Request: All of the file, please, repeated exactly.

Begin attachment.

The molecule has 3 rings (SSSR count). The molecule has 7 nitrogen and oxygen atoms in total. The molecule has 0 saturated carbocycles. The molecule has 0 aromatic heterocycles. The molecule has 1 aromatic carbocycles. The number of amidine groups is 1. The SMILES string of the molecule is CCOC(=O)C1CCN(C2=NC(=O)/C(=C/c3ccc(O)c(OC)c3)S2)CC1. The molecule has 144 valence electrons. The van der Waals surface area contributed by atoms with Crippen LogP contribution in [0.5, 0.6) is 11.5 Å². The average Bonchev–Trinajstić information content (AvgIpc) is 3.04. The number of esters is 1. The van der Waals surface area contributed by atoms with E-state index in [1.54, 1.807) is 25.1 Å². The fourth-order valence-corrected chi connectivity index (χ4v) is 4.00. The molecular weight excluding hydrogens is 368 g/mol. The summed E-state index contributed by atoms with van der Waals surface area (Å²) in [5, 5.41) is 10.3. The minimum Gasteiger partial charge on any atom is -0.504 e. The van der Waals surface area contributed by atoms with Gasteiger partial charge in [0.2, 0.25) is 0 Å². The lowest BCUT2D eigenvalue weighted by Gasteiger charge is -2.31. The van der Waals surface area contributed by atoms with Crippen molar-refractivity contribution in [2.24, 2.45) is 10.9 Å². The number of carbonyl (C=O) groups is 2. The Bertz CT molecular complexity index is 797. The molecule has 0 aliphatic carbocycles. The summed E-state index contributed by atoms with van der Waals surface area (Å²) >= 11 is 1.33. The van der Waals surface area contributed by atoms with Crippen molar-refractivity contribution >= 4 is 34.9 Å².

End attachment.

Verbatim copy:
The molecule has 3 rings (SSSR count). The molecule has 7 nitrogen and oxygen atoms in total. The molecule has 0 saturated carbocycles. The molecule has 0 aromatic heterocycles. The molecule has 1 aromatic carbocycles. The number of amidine groups is 1. The SMILES string of the molecule is CCOC(=O)C1CCN(C2=NC(=O)/C(=C/c3ccc(O)c(OC)c3)S2)CC1. The molecule has 144 valence electrons. The van der Waals surface area contributed by atoms with Crippen LogP contribution in [0.5, 0.6) is 11.5 Å². The average Bonchev–Trinajstić information content (AvgIpc) is 3.04. The number of esters is 1. The van der Waals surface area contributed by atoms with E-state index in [1.54, 1.807) is 25.1 Å². The fourth-order valence-corrected chi connectivity index (χ4v) is 4.00. The molecular weight excluding hydrogens is 368 g/mol. The summed E-state index contributed by atoms with van der Waals surface area (Å²) in [5, 5.41) is 10.3. The minimum Gasteiger partial charge on any atom is -0.504 e. The van der Waals surface area contributed by atoms with Gasteiger partial charge in [0.2, 0.25) is 0 Å². The lowest BCUT2D eigenvalue weighted by Gasteiger charge is -2.31. The van der Waals surface area contributed by atoms with Crippen molar-refractivity contribution in [2.24, 2.45) is 10.9 Å². The number of carbonyl (C=O) groups is 2. The Bertz CT molecular complexity index is 797. The molecule has 0 aliphatic carbocycles. The summed E-state index contributed by atoms with van der Waals surface area (Å²) >= 11 is 1.33. The van der Waals surface area contributed by atoms with Crippen molar-refractivity contribution >= 4 is 34.9 Å².